Fitting the misfit or just an empty promise?
Social enterprises are a misfit. Neither simply for-profit, nor non-profit, they don’t belong in the existing legal categories of the NGOs or financial hunters of today’s world. Stuck in the middle of wanting to achieve both, earn profits and make a positive social impact at the same time is a difficult undergoing on its own. But people not knowing how they should categorise you as a social entrepreneur comes with many additional struggles: Investors confusing you with charity models, different types of stakeholders pulling you toward one or the other objective, or prospective employees being puzzled about who you are as an organisation.
‘Fitting the misfit’
Operating in the grey area, however, may be coming to an end. New legal structures, such as Benefit Corporations (BC) and L3Cs in the US, as well as Community Interest Corporations (CIC) and Social Enterprise Limited Partnerships (SELLP) in the UK are spanning the boundaries of existing legal frameworks, starting to create a new sector for their own.
Despite variations across these evolving structures, they have several aspects in common. The new legal structures offer flexibility for entrepreneurs to address multi-stakeholder demands without having to constantly justify themselves for operating in-between objectives. In other words, these new legal frameworks are fitting the misfit, allowing social entrepreneurs to embrace their place in between the social and financial logic. This not only overcomes the difficulties of a blurred image, but also helps organisations with a dual-purpose to redefine their hybrid identity. More fundamentally, it may thereby eliminate the long-standing paradox between doing good and generating profits.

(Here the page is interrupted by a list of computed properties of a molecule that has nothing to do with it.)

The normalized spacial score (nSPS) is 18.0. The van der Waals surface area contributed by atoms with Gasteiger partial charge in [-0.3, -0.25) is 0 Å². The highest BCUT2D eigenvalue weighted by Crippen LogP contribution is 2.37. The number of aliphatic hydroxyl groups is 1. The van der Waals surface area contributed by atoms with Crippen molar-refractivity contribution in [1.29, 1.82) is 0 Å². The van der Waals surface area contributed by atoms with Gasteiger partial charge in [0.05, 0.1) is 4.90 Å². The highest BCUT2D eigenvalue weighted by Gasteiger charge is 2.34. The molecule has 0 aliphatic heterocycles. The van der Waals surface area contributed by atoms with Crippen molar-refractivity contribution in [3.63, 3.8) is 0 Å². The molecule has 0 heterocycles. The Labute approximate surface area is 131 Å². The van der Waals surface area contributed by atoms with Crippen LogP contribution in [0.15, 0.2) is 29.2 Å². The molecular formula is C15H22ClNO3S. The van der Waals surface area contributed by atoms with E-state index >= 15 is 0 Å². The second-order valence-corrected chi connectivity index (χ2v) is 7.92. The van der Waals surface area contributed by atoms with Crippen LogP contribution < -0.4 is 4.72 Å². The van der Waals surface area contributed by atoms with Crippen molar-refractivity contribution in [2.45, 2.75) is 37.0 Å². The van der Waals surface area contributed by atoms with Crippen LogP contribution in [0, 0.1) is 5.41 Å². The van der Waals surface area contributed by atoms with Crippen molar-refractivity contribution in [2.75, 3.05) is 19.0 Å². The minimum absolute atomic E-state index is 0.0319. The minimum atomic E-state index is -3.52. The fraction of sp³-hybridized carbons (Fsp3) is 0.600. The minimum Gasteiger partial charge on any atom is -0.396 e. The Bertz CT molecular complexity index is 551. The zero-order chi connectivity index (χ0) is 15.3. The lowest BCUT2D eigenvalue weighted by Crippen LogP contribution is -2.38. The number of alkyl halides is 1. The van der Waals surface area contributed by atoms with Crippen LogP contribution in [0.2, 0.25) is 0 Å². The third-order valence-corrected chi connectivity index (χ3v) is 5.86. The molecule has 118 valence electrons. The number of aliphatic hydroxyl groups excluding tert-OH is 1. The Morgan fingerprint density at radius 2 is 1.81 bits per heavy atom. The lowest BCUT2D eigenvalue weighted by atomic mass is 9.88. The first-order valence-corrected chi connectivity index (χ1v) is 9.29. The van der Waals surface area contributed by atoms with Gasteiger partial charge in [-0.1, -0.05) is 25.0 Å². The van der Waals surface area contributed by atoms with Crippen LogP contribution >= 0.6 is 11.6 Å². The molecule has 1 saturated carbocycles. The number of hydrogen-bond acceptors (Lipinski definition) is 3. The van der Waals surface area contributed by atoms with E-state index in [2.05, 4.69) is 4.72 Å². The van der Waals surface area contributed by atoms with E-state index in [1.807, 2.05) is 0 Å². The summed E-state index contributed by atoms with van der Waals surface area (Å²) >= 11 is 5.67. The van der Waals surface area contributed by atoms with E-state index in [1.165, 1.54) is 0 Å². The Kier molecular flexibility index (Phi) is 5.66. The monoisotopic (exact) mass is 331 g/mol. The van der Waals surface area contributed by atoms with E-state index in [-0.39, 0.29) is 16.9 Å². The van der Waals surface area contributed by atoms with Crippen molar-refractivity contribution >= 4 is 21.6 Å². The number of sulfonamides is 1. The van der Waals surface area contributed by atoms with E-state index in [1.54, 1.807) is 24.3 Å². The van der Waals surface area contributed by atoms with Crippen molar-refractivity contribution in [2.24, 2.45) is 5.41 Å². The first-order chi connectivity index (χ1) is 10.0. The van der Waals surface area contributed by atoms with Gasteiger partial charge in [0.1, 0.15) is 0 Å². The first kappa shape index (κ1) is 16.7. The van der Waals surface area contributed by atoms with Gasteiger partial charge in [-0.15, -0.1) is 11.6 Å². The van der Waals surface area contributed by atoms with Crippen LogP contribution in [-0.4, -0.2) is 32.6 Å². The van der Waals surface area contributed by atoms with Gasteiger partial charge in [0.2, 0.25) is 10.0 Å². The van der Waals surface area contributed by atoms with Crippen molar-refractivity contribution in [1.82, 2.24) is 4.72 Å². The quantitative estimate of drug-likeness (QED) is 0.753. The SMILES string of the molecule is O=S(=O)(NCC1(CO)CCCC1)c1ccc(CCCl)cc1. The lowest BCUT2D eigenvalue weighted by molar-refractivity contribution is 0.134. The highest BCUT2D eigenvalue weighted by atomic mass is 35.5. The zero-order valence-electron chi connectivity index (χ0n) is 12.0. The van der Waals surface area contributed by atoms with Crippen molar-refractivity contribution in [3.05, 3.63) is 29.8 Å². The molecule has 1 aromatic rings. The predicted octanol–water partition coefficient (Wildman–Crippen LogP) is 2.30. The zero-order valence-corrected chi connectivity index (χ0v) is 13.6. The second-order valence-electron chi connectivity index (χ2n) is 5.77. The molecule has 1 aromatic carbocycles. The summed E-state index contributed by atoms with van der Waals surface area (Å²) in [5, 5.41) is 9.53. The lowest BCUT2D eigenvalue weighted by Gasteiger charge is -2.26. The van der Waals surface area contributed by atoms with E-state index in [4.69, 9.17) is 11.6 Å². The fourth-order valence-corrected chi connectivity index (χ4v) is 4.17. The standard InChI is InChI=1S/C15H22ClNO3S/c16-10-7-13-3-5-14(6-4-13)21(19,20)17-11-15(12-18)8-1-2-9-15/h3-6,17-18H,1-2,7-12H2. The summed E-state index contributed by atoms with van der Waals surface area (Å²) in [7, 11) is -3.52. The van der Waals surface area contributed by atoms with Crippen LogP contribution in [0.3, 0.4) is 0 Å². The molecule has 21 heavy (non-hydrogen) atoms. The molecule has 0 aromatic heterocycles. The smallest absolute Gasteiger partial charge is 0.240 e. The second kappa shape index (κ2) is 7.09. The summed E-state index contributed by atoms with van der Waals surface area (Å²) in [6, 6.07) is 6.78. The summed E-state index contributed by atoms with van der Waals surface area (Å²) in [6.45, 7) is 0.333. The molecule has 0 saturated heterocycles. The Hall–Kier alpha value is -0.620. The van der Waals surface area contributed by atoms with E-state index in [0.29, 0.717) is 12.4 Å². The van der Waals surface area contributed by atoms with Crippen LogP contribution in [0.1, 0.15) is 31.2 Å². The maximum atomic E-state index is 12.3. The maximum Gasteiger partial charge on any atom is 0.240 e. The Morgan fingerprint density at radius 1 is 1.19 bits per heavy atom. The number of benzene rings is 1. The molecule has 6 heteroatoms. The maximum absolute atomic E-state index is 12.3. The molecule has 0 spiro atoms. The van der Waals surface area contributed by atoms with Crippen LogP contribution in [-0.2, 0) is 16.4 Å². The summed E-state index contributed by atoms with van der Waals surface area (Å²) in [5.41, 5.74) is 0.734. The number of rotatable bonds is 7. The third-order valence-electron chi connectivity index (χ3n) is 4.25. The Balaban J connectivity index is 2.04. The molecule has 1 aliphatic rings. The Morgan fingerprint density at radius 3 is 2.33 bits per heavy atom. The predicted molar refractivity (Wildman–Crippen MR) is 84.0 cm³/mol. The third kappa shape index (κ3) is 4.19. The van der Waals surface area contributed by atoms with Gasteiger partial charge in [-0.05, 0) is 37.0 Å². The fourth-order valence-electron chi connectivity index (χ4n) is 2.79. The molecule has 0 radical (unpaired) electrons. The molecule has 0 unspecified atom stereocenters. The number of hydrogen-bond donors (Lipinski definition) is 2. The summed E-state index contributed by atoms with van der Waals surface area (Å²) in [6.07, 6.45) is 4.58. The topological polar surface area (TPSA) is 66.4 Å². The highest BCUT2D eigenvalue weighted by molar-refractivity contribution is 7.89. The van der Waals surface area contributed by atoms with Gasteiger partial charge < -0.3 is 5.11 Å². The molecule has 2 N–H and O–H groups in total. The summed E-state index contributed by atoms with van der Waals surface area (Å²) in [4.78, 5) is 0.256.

Though, this version of new legal structures fitting the misfit is a romanticised one. Not to forget, there are incentives to (re-)incorporate as a BC, L3C, CIC, or SELLP – may it be tax breaks or a simple branding exercise, social entrepreneurs may have different motives to convert. Assuming that not every entrepreneur is in it just for the noble cause, combined with the fact that legal conversion costs and administrative efforts are low, the emerging, so-referred-to ‘fourth sector’ of social hybrid organisations becomes increasingly diluted. Originally designed to fight ‘green’ or ‘social washing’, the sector may indeed forfeit its purpose by rather facilitating such practices, at least for some organisations. These factors are, however, not the only concern.
Uncritically jumping on moving trains
What’s more, because the new business models for the social enterprise elite are considered innovative and even ‘revolutionary’ in the open press, they, in their own right, have become an attractive business. In an effort to jump on the moving train, it has led many organisations to start offering their own social standards and certification services. As a result, consumers, investors, and other kinds of stakeholders are not only asked to distinguish between the different legislative forms, but further are challenged to know the difference between, for instance, a B Corp (organisations that are B Lab certified) and a Benefit Corp (organisations that legally incorporated their social mission).
One could argue that there simply may not be one single solution in terms of legal and certification frameworks to fit the various types of social enterprises that have evolved over many decades now, however, the tremendous hype that new legal structures have caused in the media, academia, and the professional world should at least be contemplated critically. At the end of the day, legal structures provide frameworks. For these not to become an empty promise, it should be kept in mind that the actual task – the juggling of differing objectives – still remains an ongoing accomplishment over time.